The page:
While at the International Anarchist Gathering in St Imier in Switzerland, a group formed to deal with the issues around accessibility, privilege and creation of safer spaces. Unfortunately such a major area seemed to have been completely overlooked buy the organisers of the event and the groups that formed spontaneously did a great job of trying their best to rectify the problems where they could.
I was kindly asked to give a brief summary of how a facilitator can help with accessibility and dealing with privilege in a meeting environment, at an open emergency meeting that the group called. About 150 or so people attended. This is not a how to on facilitation, if you want that I recommend looking on the seeds for change website as those guys are great and have some top resources available.
This was simply a brief overview and is transcribed below.
“As a facilitator it is important to be aware of the needs of those participating in the meeting as well as the personality characteristics of others.
The most common examples will be people who dominate meetings.
This is not to say that people who have a lot to say are dominating, but it is the role of the facilitator to prevent this from becoming a problem.
A common need will be those who feel uncomfortable speaking in a large group.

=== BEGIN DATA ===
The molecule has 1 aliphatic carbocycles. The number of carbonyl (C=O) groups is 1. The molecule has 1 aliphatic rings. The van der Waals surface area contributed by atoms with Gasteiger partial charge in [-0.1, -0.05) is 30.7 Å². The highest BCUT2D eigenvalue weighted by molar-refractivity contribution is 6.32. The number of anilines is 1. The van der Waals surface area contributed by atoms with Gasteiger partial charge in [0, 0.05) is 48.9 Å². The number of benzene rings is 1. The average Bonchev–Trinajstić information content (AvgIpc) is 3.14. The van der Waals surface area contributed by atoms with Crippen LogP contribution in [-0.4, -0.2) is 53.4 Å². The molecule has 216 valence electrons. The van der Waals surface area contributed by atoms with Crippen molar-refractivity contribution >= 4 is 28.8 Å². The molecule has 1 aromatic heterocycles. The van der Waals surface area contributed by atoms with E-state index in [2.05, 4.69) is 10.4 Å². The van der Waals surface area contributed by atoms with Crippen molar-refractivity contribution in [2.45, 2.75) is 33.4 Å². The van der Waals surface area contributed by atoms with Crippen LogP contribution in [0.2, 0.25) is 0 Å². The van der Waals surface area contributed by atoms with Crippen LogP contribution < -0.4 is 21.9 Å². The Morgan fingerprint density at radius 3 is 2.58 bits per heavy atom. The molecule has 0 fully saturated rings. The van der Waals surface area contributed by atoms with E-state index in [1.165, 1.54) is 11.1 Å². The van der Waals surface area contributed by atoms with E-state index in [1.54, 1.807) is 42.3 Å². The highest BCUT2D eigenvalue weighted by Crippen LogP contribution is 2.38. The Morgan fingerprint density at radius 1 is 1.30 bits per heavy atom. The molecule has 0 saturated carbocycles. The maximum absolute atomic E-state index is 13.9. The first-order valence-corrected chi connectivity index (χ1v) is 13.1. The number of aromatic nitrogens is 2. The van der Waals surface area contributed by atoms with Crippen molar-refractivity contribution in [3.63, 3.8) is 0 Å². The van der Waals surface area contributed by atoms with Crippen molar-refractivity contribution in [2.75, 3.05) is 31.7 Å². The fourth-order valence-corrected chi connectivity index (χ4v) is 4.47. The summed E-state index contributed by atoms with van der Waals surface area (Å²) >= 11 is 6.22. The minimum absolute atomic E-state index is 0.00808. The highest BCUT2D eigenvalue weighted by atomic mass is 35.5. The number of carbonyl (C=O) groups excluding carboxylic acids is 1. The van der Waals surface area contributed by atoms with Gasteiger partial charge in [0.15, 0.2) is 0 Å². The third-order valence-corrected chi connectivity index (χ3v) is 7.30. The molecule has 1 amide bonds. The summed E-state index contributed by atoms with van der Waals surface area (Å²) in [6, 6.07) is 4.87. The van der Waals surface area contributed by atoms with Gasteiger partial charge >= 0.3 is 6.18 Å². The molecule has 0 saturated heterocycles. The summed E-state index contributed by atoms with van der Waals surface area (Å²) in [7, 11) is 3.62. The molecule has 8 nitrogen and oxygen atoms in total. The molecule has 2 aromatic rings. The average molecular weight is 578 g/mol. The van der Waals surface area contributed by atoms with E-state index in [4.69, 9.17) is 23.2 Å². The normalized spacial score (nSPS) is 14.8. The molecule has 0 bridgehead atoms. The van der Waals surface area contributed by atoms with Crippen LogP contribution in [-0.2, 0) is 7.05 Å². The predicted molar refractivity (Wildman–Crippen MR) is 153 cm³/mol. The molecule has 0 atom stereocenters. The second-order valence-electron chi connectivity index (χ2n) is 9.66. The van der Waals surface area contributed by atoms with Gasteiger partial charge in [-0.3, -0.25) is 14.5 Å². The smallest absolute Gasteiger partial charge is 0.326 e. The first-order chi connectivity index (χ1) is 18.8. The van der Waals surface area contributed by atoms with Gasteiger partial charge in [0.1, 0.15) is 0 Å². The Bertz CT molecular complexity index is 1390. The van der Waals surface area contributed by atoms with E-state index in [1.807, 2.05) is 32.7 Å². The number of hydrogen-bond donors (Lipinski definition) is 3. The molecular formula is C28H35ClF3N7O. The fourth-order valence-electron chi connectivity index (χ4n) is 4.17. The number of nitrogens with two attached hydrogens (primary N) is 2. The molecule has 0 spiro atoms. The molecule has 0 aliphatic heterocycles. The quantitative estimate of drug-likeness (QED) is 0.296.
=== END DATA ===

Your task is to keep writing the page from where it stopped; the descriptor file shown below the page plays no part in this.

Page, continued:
One way of dealing with this is to split a large group in to smaller ones of five or six who can then feed back to the main meeting.
Another issue for the facilitator is how to give fair and proportional time and space to people who do not have the same privileges as others. Such as and form of disability, people of colour, gender, and in this situation, language, to give an incomplete list.
This can be aided using the stack system. Does everyone know what I mean by the stack system?
Put simply usually who ever puts their hand up first speaks first, but in this system you can take note of who has put their hand up to speak and then move people higher up the stack.
T facilitator does not have to do first come first served and can move people to the top of the stack where appropriate.
This is not a rule, but instead a state of awareness and understanding of the role of privilege. That the life experiences and view points of a straight, white, able bodied, English speaking Male, without learning difficulties is just one view point.”
St. Imier, Switzerland – 11/08/2012